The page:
Passports Of British Consul Arthur Woodhouse

Passports Of British Consul Arthur Woodhouse C.B.E.

This is a remarkable document lot of ARTHUR WOODHOUSE, ESQ, C.B.E., who held several posts as British Consul. It’s quite unusual to find such documents all related to one Consul, and this makes this document-lot special.

  • One passport 1908 (him), issued at St.Petersburg
  • One passport 1913 (him & wife), issued at St.Petersburg
  • One passport 1912 (wife), issued in London
  • One French appointment certificate 1906
    (for the Island Saint Pierre and Miquelon signed by French President Armand Fallières)
  • One British appointment certificate, Consul Gothenburg, signed King George V
  • Three related documents
    (Foreign Office 1911, Letter 1921 UK Ambassador Sweden, Certificate of CBE)
  • One Webster pedigree

A total of nine papers and all are in excellent condition (the lineage has some small corner damage). King George’s appointment certificate is vast & representative!

Some remarks:
1908 passport was issued partly with a typewriter (quite unusual!)
1912 comes with excellent Russian revenues!
1913 British Minister in Sweden at that time was Sir Colville Adrian de Rune Barclay, who informed Woodhouse by letter (included) that he received the CBE. Barclay wrote, “…it’s not suggested that you undertake the journey for the sole and express purpose to receive the decoration…”. Ambassador in St.Petersburg was then Sir George William Buchanan.


His 1913 passport also confirms in handwritten Russian language that:
“British national Arthur William Webster Woodhouse, Consul of His Britannic Majesty in Saint-Petersburg married a second marriage with a widow of state Councillor Maria Petrovna Voznesenskaya on this February 15th, 1913 in Voskresenskaya Church of Sergiy Brotherhood in Saint-Petersburg, in which the church’s seal affixed and witnessed.” of Voskresenskaya Church of Sergiy Brotherhood reverend Alexander Vasilevskiy parish clerk Vasiliy Shitov, Saint-Petersburg, 15th February 1913, № 82

Woodhouse, William Webster, Arthur, CBE in 1920; born at sea, 31st May 1867, eldest son of late HBM Consul Arthur Woodhouse and Mary Rachel, daughter of Richard Webster, Jersey; married 1st 1892, Selina, daughter of Henry’s the Rogers, Odessa; 2nd Marie, widow of Voznesenky by Vladimir, the St. Petersburg; daughter one’s, one’s Adopted daughter, (one’s son deceased). Educated: Oxford House Academy, Jersey. Entered Consulate-General at Odesa as a clerk, 1886; employed on the Afghan Boundary Commission, 1887-88; Vice-Consul, Batoum, 1891; Acting Consul-General at Odesa in 1891-94, and 1901 and 1903; Vice-Consul at Odesa in 1893; Acting Vice-Consul Sevastopol 1894 transferred to Nicolaiev 1895; to Boston in 1905; Consul in St. Pierre-Miquelon in 1906; transferred to Thorshavn 1907; St. Petersburg in 1907; Coronation medal in 1911, arrested by Bolshevik Forces, 30Th August 1918; imprisoned in Troubetskoi Bastion until 6th October and left Petrograd 10th October 1918; Consul-General at New Orleans in 1919; Acting Consul-General at Genoa in 1920; HBM’s Consul-General Gothenburg, Sweden, in 1921; retired 1927. Interesting! Woodhouse was during the Russian revolution Consul-General in Petrograd, the British, and Consul Thomas Preston in Ekaterinburg urged the foreign office to get the Romanov’s out of the country! (Source) The British National Archives keeps several documents of Consul Woodhouse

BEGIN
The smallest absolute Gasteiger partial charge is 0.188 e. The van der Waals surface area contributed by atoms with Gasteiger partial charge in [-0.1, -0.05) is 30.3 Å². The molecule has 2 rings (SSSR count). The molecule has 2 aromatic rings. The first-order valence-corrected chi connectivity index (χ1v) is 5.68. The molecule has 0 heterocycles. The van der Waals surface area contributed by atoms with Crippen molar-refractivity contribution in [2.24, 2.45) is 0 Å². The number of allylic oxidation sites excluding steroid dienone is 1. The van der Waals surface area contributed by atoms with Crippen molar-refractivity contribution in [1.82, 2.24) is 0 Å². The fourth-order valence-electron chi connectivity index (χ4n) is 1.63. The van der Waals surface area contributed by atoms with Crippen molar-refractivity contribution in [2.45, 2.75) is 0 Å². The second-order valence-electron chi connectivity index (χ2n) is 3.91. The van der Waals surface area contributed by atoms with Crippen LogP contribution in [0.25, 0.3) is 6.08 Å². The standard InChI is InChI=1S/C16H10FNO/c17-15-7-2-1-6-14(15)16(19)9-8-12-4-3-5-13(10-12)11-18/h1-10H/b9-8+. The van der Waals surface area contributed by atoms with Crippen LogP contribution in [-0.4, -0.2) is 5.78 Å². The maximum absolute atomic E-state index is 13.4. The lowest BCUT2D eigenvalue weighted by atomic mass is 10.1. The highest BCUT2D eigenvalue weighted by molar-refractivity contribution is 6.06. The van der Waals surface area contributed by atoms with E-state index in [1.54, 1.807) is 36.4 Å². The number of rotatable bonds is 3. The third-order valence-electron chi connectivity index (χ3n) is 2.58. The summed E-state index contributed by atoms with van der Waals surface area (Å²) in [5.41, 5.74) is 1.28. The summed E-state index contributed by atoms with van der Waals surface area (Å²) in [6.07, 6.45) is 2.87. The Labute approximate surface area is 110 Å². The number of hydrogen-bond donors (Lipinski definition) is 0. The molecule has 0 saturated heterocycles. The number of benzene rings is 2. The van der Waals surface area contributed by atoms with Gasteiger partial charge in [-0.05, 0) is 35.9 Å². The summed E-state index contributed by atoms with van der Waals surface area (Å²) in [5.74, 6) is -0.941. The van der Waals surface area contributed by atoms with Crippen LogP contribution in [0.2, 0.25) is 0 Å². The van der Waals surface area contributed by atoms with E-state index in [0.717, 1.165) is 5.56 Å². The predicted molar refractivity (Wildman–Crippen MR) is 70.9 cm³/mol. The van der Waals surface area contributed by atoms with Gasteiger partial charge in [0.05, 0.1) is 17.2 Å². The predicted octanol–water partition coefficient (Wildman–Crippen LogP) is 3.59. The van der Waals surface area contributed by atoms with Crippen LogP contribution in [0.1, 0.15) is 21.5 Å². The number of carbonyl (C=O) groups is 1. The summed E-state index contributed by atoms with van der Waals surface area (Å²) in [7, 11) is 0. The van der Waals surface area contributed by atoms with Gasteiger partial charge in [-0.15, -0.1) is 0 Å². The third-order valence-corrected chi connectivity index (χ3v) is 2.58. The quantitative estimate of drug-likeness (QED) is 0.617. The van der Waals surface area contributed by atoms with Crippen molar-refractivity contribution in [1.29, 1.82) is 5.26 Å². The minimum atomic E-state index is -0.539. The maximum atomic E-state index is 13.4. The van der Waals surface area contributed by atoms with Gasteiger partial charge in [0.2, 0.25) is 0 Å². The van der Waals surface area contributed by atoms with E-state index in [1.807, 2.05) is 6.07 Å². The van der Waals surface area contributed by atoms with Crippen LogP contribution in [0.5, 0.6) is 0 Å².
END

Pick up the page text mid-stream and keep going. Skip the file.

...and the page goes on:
Thanks to my fellow collector Albert V. for translating the Russian part and for the additional information on his biography


incl. FREE guideline!

FAQ Passport History
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1. What are the earliest known examples of passports, and how have they evolved?

The word "passport" came up only in the mid 15th Century. Before that, such documents were safe conducts, recommendations or protection letters. On a practical aspect, the earliest passport I have seen was from the mid 16th Century. Read more...

2. Are there any notable historical figures or personalities whose passports are highly sought after by collectors?